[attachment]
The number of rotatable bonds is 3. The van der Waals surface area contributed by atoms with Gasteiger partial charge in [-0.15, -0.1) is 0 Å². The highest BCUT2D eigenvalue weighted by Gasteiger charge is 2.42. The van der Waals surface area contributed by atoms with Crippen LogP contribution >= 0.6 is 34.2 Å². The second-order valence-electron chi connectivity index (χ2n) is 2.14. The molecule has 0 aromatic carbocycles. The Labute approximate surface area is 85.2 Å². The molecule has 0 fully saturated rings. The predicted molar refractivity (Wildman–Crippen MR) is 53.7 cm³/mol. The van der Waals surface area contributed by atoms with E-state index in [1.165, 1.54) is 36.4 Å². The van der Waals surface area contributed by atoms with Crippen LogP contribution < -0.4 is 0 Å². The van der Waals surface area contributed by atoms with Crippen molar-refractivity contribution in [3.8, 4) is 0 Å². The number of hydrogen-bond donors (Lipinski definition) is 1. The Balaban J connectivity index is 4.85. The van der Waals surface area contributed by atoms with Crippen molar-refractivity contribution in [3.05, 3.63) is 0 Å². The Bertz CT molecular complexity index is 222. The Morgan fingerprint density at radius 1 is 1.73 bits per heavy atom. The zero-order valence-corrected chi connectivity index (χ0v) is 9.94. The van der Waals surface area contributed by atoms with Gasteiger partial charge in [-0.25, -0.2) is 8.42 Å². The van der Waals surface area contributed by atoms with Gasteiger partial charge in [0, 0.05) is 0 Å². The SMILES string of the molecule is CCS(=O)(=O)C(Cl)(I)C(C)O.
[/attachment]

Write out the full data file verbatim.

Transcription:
The number of rotatable bonds is 3. The van der Waals surface area contributed by atoms with Gasteiger partial charge in [-0.15, -0.1) is 0 Å². The highest BCUT2D eigenvalue weighted by Gasteiger charge is 2.42. The van der Waals surface area contributed by atoms with Crippen LogP contribution >= 0.6 is 34.2 Å². The second-order valence-electron chi connectivity index (χ2n) is 2.14. The molecule has 0 aromatic carbocycles. The Labute approximate surface area is 85.2 Å². The molecule has 0 fully saturated rings. The predicted molar refractivity (Wildman–Crippen MR) is 53.7 cm³/mol. The van der Waals surface area contributed by atoms with E-state index in [1.165, 1.54) is 36.4 Å². The van der Waals surface area contributed by atoms with Crippen LogP contribution < -0.4 is 0 Å². The van der Waals surface area contributed by atoms with Crippen molar-refractivity contribution in [3.8, 4) is 0 Å². The number of hydrogen-bond donors (Lipinski definition) is 1. The Balaban J connectivity index is 4.85. The van der Waals surface area contributed by atoms with Crippen molar-refractivity contribution in [3.05, 3.63) is 0 Å². The Bertz CT molecular complexity index is 222. The Morgan fingerprint density at radius 1 is 1.73 bits per heavy atom. The zero-order valence-corrected chi connectivity index (χ0v) is 9.94. The van der Waals surface area contributed by atoms with Gasteiger partial charge in [-0.25, -0.2) is 8.42 Å². The van der Waals surface area contributed by atoms with Gasteiger partial charge in [0, 0.05) is 0 Å². The SMILES string of the molecule is CCS(=O)(=O)C(Cl)(I)C(C)O.